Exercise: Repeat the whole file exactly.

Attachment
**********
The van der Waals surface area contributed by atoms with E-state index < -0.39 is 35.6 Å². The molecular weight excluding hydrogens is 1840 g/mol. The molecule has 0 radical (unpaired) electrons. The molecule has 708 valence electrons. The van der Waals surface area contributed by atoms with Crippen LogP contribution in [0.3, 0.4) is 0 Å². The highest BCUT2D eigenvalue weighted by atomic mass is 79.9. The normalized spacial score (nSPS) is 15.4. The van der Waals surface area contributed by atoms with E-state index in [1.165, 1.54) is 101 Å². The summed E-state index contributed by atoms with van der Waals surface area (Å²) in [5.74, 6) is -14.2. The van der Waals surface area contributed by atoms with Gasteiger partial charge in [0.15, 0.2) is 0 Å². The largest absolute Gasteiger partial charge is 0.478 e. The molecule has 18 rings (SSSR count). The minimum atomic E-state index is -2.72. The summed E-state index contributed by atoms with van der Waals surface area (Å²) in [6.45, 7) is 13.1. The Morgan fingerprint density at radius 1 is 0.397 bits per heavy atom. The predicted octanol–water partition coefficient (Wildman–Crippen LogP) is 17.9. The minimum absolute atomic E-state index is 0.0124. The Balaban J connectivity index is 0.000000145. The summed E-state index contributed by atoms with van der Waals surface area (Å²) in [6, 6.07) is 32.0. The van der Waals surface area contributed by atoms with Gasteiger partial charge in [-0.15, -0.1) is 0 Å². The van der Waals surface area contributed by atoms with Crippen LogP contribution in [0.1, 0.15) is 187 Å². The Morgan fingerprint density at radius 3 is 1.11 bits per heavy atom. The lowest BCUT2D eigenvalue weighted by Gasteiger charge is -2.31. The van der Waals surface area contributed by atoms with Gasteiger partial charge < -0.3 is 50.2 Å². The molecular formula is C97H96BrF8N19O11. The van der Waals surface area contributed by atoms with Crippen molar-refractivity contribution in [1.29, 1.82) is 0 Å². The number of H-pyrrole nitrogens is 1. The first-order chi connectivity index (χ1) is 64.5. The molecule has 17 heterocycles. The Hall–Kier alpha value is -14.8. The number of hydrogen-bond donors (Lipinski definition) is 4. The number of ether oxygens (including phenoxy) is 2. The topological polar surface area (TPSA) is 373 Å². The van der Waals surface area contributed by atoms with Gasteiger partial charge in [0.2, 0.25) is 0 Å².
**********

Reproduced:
The van der Waals surface area contributed by atoms with E-state index < -0.39 is 35.6 Å². The molecular weight excluding hydrogens is 1840 g/mol. The molecule has 0 radical (unpaired) electrons. The molecule has 708 valence electrons. The van der Waals surface area contributed by atoms with Crippen LogP contribution in [0.3, 0.4) is 0 Å². The highest BCUT2D eigenvalue weighted by atomic mass is 79.9. The normalized spacial score (nSPS) is 15.4. The van der Waals surface area contributed by atoms with E-state index in [1.165, 1.54) is 101 Å². The summed E-state index contributed by atoms with van der Waals surface area (Å²) in [5.74, 6) is -14.2. The van der Waals surface area contributed by atoms with Gasteiger partial charge in [0.15, 0.2) is 0 Å². The largest absolute Gasteiger partial charge is 0.478 e. The molecule has 18 rings (SSSR count). The minimum atomic E-state index is -2.72. The summed E-state index contributed by atoms with van der Waals surface area (Å²) in [6.45, 7) is 13.1. The Morgan fingerprint density at radius 1 is 0.397 bits per heavy atom. The predicted octanol–water partition coefficient (Wildman–Crippen LogP) is 17.9. The minimum absolute atomic E-state index is 0.0124. The Balaban J connectivity index is 0.000000145. The summed E-state index contributed by atoms with van der Waals surface area (Å²) in [6, 6.07) is 32.0. The van der Waals surface area contributed by atoms with Gasteiger partial charge in [-0.15, -0.1) is 0 Å². The van der Waals surface area contributed by atoms with Crippen LogP contribution in [0.1, 0.15) is 187 Å². The Morgan fingerprint density at radius 3 is 1.11 bits per heavy atom. The lowest BCUT2D eigenvalue weighted by Gasteiger charge is -2.31. The van der Waals surface area contributed by atoms with Gasteiger partial charge < -0.3 is 50.2 Å². The molecular formula is C97H96BrF8N19O11. The van der Waals surface area contributed by atoms with Crippen molar-refractivity contribution in [1.29, 1.82) is 0 Å². The number of H-pyrrole nitrogens is 1. The first-order chi connectivity index (χ1) is 64.5. The molecule has 17 heterocycles. The Hall–Kier alpha value is -14.8. The number of hydrogen-bond donors (Lipinski definition) is 4. The number of ether oxygens (including phenoxy) is 2. The topological polar surface area (TPSA) is 373 Å². The van der Waals surface area contributed by atoms with Gasteiger partial charge in [0.2, 0.25) is 0 Å².